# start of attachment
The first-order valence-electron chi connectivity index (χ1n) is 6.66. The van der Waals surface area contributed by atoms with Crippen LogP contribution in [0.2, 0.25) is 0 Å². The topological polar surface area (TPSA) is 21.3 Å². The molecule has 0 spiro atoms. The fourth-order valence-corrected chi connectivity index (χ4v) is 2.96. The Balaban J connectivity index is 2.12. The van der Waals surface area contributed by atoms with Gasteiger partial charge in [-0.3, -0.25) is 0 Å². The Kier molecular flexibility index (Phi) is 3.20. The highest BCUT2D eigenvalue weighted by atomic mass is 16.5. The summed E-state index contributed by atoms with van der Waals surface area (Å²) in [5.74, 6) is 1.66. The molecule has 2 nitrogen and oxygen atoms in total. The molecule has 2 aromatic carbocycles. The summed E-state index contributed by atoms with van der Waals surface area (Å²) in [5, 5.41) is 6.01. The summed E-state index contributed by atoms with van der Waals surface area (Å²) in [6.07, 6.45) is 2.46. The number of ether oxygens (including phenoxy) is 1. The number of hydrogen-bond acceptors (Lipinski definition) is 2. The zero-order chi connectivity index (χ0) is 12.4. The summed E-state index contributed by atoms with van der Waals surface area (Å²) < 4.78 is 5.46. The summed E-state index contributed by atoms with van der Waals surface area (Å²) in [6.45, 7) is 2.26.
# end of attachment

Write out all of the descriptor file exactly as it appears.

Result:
The first-order valence-electron chi connectivity index (χ1n) is 6.66. The van der Waals surface area contributed by atoms with Crippen LogP contribution in [0.2, 0.25) is 0 Å². The topological polar surface area (TPSA) is 21.3 Å². The molecule has 0 spiro atoms. The fourth-order valence-corrected chi connectivity index (χ4v) is 2.96. The Balaban J connectivity index is 2.12. The van der Waals surface area contributed by atoms with Gasteiger partial charge in [-0.3, -0.25) is 0 Å². The Kier molecular flexibility index (Phi) is 3.20. The highest BCUT2D eigenvalue weighted by atomic mass is 16.5. The summed E-state index contributed by atoms with van der Waals surface area (Å²) in [5.74, 6) is 1.66. The molecule has 2 nitrogen and oxygen atoms in total. The molecule has 2 aromatic carbocycles. The summed E-state index contributed by atoms with van der Waals surface area (Å²) in [5, 5.41) is 6.01. The summed E-state index contributed by atoms with van der Waals surface area (Å²) in [6.07, 6.45) is 2.46. The number of ether oxygens (including phenoxy) is 1. The number of hydrogen-bond acceptors (Lipinski definition) is 2. The zero-order chi connectivity index (χ0) is 12.4. The summed E-state index contributed by atoms with van der Waals surface area (Å²) < 4.78 is 5.46. The summed E-state index contributed by atoms with van der Waals surface area (Å²) in [6.45, 7) is 2.26.